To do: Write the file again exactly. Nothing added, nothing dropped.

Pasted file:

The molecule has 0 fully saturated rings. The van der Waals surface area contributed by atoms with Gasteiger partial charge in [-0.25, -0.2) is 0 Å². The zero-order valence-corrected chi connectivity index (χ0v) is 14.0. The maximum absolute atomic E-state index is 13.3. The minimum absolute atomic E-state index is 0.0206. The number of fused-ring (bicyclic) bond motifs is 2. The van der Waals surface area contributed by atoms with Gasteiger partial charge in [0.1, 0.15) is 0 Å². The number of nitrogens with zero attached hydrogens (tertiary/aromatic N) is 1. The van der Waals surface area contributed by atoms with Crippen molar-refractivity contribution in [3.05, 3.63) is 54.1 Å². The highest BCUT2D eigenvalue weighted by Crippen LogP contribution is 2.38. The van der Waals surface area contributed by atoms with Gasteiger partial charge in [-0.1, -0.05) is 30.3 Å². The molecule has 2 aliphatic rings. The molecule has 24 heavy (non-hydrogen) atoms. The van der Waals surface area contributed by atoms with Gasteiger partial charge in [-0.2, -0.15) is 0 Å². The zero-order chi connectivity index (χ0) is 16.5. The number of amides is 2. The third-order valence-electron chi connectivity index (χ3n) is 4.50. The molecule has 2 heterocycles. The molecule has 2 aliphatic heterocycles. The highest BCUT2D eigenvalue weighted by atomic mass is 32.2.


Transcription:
The molecule has 0 fully saturated rings. The van der Waals surface area contributed by atoms with Gasteiger partial charge in [-0.25, -0.2) is 0 Å². The zero-order valence-corrected chi connectivity index (χ0v) is 14.0. The maximum absolute atomic E-state index is 13.3. The minimum absolute atomic E-state index is 0.0206. The number of fused-ring (bicyclic) bond motifs is 2. The van der Waals surface area contributed by atoms with Gasteiger partial charge in [0.1, 0.15) is 0 Å². The number of nitrogens with zero attached hydrogens (tertiary/aromatic N) is 1. The van der Waals surface area contributed by atoms with Crippen molar-refractivity contribution in [3.05, 3.63) is 54.1 Å². The highest BCUT2D eigenvalue weighted by Crippen LogP contribution is 2.38. The van der Waals surface area contributed by atoms with Gasteiger partial charge in [-0.1, -0.05) is 30.3 Å². The molecule has 2 aliphatic rings. The molecule has 24 heavy (non-hydrogen) atoms. The van der Waals surface area contributed by atoms with Gasteiger partial charge in [-0.2, -0.15) is 0 Å². The zero-order chi connectivity index (χ0) is 16.5. The number of amides is 2. The third-order valence-electron chi connectivity index (χ3n) is 4.50. The molecule has 2 heterocycles. The molecule has 2 aliphatic heterocycles. The highest BCUT2D eigenvalue weighted by atomic mass is 32.2.